Tracking Congressional Revenue and Spending: From Nixon to Trump

Tracking Congressional Revenue and Spending: From Nixon to TrumpKirbyBlockedUnblockFollowFollowingApr 18Image Credit: National Stone and Gravel AssociationWeek after week we are bombarded with partisan information about how we should be taxed and how that money should be spent.

This bombardment can make interpreting the facts and forming an independent opinion quite difficult for many people.

Most often, this difficulty results from a lack of contextual information perpetuated by pundits arguing for or against this policy or that.

Congressional revenue and spending data is buried in a government website deep within the labyrinth that is the internet.

Besides the obscurity of the base data, there are clear and present political motives for news media and politicians to make their presentation of this information as polarizing as possible.

A nonpartisan presentation of relevant information could help people develop a more informed opinion when it comes to important, albeit maybe not the most exciting, issues like tax policy.

This is what we will attempt.

In best interest of the reader I will present a roadmap for our journey.

When talking about anything numerical, it’s easy to get lost in the details and forget where we’re going.

Our travels will take us first to the source of congressional revenue: taxes.

We will then sail to the twin islands of discretionary and mandatory spending, before finally ending our quest by bringing it all together and looking at the big picture.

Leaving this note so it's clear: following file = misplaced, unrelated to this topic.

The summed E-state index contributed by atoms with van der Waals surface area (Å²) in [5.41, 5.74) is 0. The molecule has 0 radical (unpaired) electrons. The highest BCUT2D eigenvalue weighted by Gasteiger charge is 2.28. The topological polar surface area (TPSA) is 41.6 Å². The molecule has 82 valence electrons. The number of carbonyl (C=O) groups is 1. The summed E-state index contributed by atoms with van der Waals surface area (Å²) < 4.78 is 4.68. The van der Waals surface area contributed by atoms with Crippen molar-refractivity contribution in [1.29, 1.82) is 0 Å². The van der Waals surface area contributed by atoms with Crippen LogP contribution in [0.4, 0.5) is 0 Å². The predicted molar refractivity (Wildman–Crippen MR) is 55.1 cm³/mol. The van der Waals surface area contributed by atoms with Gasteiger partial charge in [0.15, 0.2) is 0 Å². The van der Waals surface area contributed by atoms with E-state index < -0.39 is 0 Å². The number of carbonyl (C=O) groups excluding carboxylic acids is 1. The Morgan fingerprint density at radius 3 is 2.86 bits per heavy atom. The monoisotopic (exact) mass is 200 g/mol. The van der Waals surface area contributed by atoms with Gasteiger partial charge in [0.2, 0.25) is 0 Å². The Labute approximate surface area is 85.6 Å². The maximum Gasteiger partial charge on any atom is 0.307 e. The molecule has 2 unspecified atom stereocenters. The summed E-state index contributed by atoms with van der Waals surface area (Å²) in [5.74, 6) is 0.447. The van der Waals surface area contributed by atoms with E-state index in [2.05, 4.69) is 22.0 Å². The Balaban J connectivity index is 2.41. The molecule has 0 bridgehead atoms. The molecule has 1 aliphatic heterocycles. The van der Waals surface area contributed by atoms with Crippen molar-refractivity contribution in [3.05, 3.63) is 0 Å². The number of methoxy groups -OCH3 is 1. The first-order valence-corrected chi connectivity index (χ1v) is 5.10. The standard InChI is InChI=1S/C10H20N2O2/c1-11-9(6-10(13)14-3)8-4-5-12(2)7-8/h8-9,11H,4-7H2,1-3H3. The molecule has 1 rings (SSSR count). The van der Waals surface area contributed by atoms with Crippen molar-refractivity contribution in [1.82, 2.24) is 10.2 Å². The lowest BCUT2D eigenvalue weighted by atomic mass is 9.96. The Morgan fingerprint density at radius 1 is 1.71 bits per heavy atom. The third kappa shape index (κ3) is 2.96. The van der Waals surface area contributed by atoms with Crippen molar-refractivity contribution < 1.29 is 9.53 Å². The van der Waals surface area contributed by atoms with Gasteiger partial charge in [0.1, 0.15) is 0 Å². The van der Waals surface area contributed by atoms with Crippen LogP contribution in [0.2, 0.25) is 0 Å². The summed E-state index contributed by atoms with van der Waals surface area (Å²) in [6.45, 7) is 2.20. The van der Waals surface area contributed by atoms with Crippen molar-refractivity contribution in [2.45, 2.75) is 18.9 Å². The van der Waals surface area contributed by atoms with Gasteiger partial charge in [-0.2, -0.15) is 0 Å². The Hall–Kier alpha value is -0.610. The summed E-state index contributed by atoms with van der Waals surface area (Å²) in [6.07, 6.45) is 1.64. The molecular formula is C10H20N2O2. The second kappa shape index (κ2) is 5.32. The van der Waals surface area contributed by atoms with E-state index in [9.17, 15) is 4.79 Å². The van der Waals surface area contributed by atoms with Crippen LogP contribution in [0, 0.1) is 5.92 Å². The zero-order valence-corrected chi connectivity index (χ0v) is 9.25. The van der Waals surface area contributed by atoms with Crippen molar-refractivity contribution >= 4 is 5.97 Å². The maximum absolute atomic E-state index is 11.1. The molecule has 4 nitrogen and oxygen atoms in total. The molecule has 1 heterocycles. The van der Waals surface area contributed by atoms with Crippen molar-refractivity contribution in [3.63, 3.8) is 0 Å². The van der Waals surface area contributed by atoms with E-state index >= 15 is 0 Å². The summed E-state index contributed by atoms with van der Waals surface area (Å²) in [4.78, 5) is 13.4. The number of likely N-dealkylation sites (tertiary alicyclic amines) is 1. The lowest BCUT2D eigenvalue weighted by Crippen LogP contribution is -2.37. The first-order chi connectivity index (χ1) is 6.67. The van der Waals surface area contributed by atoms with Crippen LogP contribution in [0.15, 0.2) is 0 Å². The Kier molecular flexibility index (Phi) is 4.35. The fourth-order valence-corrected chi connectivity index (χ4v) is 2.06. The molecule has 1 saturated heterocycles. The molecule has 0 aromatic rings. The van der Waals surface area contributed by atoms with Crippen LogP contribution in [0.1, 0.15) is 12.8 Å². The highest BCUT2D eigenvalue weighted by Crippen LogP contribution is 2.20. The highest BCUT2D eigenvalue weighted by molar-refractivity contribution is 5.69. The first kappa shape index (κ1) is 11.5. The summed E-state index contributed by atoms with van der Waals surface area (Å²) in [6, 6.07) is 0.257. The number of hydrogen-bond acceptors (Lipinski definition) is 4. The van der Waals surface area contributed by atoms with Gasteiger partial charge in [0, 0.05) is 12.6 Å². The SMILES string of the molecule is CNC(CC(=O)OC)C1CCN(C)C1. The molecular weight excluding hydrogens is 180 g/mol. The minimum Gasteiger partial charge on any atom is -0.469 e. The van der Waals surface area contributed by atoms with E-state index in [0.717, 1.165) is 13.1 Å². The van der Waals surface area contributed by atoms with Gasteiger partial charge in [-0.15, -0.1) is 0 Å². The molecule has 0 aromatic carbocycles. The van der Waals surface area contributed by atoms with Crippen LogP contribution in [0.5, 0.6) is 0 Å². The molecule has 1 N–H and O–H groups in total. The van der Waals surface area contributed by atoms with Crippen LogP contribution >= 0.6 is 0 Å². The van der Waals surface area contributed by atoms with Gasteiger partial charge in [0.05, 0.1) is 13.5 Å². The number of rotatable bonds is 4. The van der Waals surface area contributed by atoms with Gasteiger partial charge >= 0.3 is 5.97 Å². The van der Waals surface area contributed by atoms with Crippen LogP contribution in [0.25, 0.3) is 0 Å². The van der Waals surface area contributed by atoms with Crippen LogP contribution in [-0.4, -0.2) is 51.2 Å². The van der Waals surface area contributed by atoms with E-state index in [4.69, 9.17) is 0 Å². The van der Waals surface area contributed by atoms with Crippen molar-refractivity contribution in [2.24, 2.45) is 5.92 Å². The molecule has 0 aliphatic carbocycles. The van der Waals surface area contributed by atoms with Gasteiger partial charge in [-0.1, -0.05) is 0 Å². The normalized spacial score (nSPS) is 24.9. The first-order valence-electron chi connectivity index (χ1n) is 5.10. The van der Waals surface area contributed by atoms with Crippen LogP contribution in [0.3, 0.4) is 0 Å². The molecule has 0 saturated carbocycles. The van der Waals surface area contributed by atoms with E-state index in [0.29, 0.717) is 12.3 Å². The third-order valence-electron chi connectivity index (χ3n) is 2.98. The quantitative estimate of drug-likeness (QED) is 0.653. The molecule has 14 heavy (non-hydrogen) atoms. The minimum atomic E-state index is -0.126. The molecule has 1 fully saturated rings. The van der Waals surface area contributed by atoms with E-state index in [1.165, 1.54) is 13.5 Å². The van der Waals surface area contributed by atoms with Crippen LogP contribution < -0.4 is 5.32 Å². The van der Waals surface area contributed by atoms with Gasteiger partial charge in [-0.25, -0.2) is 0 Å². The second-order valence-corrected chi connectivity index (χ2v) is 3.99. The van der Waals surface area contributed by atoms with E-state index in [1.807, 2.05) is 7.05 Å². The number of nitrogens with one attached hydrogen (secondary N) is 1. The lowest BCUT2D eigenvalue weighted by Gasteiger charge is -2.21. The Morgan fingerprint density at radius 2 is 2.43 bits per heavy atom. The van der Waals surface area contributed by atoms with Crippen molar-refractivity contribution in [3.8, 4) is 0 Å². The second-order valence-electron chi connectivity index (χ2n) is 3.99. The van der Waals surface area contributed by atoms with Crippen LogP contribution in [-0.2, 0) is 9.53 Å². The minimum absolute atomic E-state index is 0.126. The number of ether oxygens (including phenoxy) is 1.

If you’re interested, here are the links to the GitHub Repo and Colab Notebook I used for this post.

Congressional RevenueCongressional revenue is the money coming into the Congressional budget.

More formally; Article 1 Section 8 of the United States Constitution gives the United States Congress the power to:“lay and collect Taxes, Duties, Imposts and Excises, to pay the Debts and provide for the common Defence and general Welfare of the United States”In 1913, the 16th Amendment extended congressional power of taxation to include individual income taxes.

The congressional power of the purse is one of the legislature’s primary checks on executive power.

Here we can see the fall in tax revenue following the 9/11 attacks and the 2008 financial crisis manifested as two sharp declines in the middle right of the chart.

Another striking observation is how little a part customs duties and estate & gift taxes play in this story.

Each of these two revenue streams on average account for just over 1% of congressional revenue.

We can see the relative changes in how different streams of congressional revenue contribute to the whole in both 1969 and 2018.

The respective rise and fall of payroll and corporate income taxes signals a rise in mandatory spending, but we will get to that later.

Discretionary SpendingWhen we hear news casts of how the government will shut down if both sides of the aisle don’t agree on a budget, this is what they can’t agree on.

Discretionary spending is government spending implemented through an appropriations bill.

This spending is an optional part of fiscal policy, in contrast to entitlement programs (for which funding is mandatory and determined by the number of eligible recipients).



discretionary spending is allocated for:Education,Employment & Social ServicesTransportationVeterans’ Benefits and Services,Income SecurityHealthAdministration of Justice,International AffairsThe EnvironmentScience, Space and TechnologyFor our purposes discretionary spending is split into defense and nondefense spending.

The far left of the chart shows the de-escalation of the conflict in Vietnam.